MIKE WAGONER

MIKE WAGONER

The “original” Atlantic Hotel was built in Beaufort in 1851, overlooking Taylors Creek on the waterfront between Pollock and Marsh streets.

In the mid-1850s, Josiah Solomon Pender of Edgecombe County, relocated to Beaufort with his wife, Maria Louise Williams Pender, to establish a shipping business. He purchased three steamships to transport cargo among the ports of Beaufort, New Bern, Bermuda and New York City.

He “just had to have” his favorite hotel, so he acquired the Atlantic Hotel in 1856.

As a lodging establishment, the 100-room hotel was grand and glorious – “three stories high, with triple porches and numerous windows to catch the breeze...supported on pilings out over the water,” wrote author Virginia Pou Doughton.

Josiah’s primary place in American history, however, is not as a hotelier or a shipping magnate. Rather, his primary claim to fame is the “capture of Fort Macon” for the Confederacy in 1861.

Paul Branch, a Fort Macon State Park ranger and historian, noted that “on April 13, 1861, the day the U.S. garrison at Fort Sumter surrendered to the Confederate forces, a group of 17 Carteret County secessionists formed a militia and selected Josiah S. Pender, 42, as its captain.

Another source said Josiah outfitted the entire unit – named the “Beaufort Harbor Guards” numbering about 50 men and boys – at his own expense.

Josiah’s troops didn’t exactly storm Fort Macon on April 14. They walked right in through the open front gate, greeted by Union Sgt. William Alexander, 50, an unarmed caretaker. By his side was his wife, Ann L. Livesay Alexander, 21, of Morehead City. They had only recently been married, Paul Branch said.

(Ironically, the sergeant had formally requested that he be issued a government revolver. His superior officer replied no revolvers were available.)

“Sgt. Alexander received Capt. Pender courteously,” Paul Branch said. “Their entire conversation was punctuated with the utmost kindness, courtesy and respect on both sides. Thus, Fort Macon was seized without bloodshed.”

The first order of business for the Beaufort Harbor Guards was replacing the Stars and Stripes with “an improvised flag showing a green pine tree with a coiled rattlesnake at its foot.”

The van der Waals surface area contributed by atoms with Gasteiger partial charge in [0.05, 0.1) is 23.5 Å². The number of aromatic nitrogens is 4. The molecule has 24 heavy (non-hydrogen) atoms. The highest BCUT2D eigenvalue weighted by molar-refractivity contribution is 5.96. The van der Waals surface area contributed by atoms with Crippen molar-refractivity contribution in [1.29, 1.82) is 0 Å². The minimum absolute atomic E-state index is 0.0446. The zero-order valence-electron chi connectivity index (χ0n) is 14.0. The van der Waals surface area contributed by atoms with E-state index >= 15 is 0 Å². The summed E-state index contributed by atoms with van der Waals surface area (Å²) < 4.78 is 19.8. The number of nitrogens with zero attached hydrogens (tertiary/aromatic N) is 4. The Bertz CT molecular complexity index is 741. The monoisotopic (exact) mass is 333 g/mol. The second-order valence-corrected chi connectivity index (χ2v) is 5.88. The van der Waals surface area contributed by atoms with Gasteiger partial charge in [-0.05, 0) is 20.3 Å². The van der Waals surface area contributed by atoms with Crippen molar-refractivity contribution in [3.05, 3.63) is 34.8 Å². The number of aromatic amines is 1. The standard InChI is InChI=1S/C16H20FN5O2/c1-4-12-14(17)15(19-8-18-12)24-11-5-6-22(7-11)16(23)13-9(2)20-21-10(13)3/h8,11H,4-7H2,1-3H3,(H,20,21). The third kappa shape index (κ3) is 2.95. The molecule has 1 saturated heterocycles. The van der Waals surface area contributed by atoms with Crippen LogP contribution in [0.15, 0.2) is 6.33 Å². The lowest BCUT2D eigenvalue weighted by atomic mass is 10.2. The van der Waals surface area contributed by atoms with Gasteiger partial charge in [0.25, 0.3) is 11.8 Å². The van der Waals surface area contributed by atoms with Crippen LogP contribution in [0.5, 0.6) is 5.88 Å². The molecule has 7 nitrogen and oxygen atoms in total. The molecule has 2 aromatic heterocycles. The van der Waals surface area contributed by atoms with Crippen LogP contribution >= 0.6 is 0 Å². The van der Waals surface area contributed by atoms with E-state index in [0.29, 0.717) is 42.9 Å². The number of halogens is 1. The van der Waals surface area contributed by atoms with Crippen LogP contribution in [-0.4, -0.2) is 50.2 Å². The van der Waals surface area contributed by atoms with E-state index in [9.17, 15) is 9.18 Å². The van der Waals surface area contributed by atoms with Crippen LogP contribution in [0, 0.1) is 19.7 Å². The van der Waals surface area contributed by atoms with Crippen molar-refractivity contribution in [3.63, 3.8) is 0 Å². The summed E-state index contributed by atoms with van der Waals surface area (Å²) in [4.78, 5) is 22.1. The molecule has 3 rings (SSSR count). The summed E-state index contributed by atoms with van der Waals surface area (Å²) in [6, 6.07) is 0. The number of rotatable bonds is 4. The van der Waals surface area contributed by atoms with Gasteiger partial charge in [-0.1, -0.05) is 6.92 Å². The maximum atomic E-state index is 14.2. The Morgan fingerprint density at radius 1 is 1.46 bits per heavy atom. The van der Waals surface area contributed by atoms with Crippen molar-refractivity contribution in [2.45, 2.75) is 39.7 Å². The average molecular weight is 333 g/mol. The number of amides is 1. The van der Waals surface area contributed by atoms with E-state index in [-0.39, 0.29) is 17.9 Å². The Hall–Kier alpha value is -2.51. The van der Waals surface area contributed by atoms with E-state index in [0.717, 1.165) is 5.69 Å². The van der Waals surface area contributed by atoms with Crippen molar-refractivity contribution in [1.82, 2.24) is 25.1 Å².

On April 15, North Carolina Gov. John Willis Ellis announced the state would fight along with its southern brethren to repel the invasion by Union troops. He sent the “Goldsboro Rifles,” under Capt. Marshall D. Craton, to take command of Fort Macon.

Josiah was quickly relieved of leadership duties. He was formally dismissed from service in December 1861, the same month that his wife, Maria, died from yellow fever. She was 33.

Josiah and most of his children returned to Tarboro for a time. (The kiddos were distributed to next of kin.) Josiah later married Laura Melvine Pender, a distant cousin.

He took her with him as he embarked on a “new adventure” to help the Confederacy, setting up operations in Hamilton, Bermuda.

Using his steamships, Josiah became a blockade runner, smuggling goods into the Port of Wilmington for the Confederate cause. Laura returned to Tarboro to deliver the couple’s first child in October 1863, while Josiah chose to continue his life on the high seas a tad longer.

In 1864, Josiah contracted yellow fever. He made it back to Beaufort but passed away in October 1864, at age 45.

Josiah Pender is buried by his first wife in Beaufort’s Old Burying Ground. Their tombstones are Number One on the self-guided tour.

The Yankee soldiers did their best to trash the Atlantic Hotel in 1862, but miraculously, the structure survived to serve a “higher purpose,” becoming a military hospital. The Sisters of Mercy slept there.

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